5 Money Resolutions Couples Should Never Set

'Tis the season to start thinking of your New Year's Resolutions! Maybe this is the year you get your finances in order once and for all...

Have you heard of "The Money Couple"? Scott and Bethany Palmer are financial experts with tons of tricks up their sleeves -- all to do with managing love and money. In this article, they share five financial resolutions that a couple should never set.

"When it comes to money, it's easy to set big goals, only to have them crumble under the weight of unrealistic expectations, a lack of planning, and poor financial communication," says The Money Couple. "That doesn't mean you shouldn't set financial goals for your family. Instead, it means being smart about the kind of goals you set and your plans for meeting them."

According to these experts, here are five money resolutions you should never make with your honey…

1. We will spend less money. Blanket statements like this always lead to frustration-one partner's "less" is another partner's "still too much!" So break down the kind of changes you want to make. Maybe you'll decide to cut back in a specific area: eating out or buying clothes or going movies. Or maybe you'll commit to regular conversations about your spending. Whatever you decide, make sure that your goals are clear, manageable, and measurable.

2. We will not fight about money. Here's a resolution you're likely to break before you're even done making it. Everyone argues about money because money touches every part of our lives. Instead of expecting agreement on money issues, learn how to fight fair about money. Pay attention to your money personalities and find ways to compromise. Disagreements don't have to derail you!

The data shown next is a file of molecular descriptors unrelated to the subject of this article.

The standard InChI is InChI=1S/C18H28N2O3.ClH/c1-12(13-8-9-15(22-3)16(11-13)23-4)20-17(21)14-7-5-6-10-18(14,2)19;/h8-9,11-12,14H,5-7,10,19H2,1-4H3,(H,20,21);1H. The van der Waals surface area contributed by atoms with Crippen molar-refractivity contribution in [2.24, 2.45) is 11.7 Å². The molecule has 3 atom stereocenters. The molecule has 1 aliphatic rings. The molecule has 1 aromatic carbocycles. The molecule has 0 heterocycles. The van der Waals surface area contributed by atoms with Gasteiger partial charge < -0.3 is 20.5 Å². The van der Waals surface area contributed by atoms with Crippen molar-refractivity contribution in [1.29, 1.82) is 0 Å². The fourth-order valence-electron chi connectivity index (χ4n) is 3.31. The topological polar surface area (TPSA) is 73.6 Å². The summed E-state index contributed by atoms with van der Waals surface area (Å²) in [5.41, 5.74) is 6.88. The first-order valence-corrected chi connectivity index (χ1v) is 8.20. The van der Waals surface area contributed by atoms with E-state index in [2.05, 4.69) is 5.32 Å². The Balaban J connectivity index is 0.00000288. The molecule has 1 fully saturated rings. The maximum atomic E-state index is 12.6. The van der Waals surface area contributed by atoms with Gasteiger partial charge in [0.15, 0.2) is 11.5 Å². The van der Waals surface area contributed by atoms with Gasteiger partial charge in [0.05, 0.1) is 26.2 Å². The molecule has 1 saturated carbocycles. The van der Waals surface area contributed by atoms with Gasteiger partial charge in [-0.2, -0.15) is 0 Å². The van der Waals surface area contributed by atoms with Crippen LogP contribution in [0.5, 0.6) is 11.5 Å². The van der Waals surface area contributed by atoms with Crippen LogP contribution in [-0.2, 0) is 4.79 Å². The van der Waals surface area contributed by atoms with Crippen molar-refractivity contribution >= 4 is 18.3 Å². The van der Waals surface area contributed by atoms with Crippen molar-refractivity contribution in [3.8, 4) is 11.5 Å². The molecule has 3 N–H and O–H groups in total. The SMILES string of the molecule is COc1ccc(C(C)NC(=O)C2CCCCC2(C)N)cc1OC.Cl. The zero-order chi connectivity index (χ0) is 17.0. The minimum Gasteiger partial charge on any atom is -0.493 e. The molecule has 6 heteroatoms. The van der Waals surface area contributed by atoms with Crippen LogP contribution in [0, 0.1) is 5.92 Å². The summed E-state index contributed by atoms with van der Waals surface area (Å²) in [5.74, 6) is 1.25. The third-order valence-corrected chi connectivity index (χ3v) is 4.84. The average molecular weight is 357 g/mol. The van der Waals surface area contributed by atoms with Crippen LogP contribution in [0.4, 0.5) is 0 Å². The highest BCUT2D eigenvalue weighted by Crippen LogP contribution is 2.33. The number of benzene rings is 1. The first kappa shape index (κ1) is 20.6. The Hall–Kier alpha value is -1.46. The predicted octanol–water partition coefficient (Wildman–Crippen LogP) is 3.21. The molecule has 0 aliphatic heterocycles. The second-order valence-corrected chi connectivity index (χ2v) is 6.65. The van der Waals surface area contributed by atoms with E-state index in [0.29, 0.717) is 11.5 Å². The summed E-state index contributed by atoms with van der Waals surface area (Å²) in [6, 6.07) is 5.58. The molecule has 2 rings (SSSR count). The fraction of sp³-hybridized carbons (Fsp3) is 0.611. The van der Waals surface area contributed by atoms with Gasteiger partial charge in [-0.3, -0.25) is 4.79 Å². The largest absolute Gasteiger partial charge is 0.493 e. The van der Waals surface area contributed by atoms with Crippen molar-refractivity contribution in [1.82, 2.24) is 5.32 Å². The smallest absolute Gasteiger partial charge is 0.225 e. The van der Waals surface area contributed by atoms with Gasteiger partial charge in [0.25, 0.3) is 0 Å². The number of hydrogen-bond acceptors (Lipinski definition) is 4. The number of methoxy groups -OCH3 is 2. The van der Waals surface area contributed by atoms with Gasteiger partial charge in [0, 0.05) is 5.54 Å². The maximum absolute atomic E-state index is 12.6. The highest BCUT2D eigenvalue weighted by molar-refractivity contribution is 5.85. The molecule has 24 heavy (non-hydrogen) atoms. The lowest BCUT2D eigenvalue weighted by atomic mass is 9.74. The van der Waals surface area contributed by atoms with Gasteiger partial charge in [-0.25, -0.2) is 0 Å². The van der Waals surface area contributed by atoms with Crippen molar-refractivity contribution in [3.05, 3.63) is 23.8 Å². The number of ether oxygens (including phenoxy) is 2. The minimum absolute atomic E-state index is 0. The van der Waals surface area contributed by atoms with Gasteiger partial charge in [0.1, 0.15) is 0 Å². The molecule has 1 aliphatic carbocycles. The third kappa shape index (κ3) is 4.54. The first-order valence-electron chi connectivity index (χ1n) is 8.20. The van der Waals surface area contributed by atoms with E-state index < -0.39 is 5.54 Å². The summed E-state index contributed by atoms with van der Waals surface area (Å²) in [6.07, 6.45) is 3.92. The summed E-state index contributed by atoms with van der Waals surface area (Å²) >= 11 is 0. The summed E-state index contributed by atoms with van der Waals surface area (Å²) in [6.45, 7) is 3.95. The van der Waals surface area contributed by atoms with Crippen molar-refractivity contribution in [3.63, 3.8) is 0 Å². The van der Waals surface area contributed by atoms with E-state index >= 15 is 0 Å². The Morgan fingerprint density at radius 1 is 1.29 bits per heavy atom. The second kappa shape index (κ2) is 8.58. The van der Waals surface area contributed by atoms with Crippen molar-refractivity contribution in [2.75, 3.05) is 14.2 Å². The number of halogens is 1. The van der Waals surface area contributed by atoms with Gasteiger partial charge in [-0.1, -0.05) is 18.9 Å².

3. We will have our finances under control by April. It takes a long time to turn a big ship around – and your finances are one big ship! Give yourself time. Set small goals each month and stick with them. We recommend couples keep track of every dime they make and every dime they spend for one month. Once you have a realistic expectation of your finances, you can figure out the kind of changes to make.

4. We will have a perfect budget. The problem is there's no such thing as a perfect spending plan. What works for one couple won't work for another. What worked for you five years ago might not work for you now. So don't worry about creating an airtight budget. Instead, focus on developing solid financial communication. If you're not already doing a Money Huddle, start. If you haven't done the Financial Relationship Index, do it. If you and your partner have never had an honest conversation about your finances, have one now. It's never too late to start talking.

5. This is the year we get out of debt. Like we said, this is a goal that, for most people, is bound to fail. If you have a small amount of debt – say, less than $5,000 – then get rid of it. But we find that many couples simply can't whittle their debt down as quickly as they want. Then they get frustrated. Then they give up. If you have a large amount of debt, take steps to help you reduce it at a pace you can manage. Find a lower interest rate. Do a cash flow worksheet to figure out how much you can put toward your debt. Pay off higher interest rate cards first. There are all kinds of ways you can start paying off your financial debt.

It's great to set financial goals for your family! Just make sure you are setting the kind of goals that actually help you build a stronger financial future.

If you're struggling to make or save money (or both!), read 10 Ways to Let Go of What's Holding You Back.

For more info about the Palmers, visit The Money Couple.

Laurie Pawlik-Kienlen a full-time writer and blogger; she created the "Quips and Tips" blogs:


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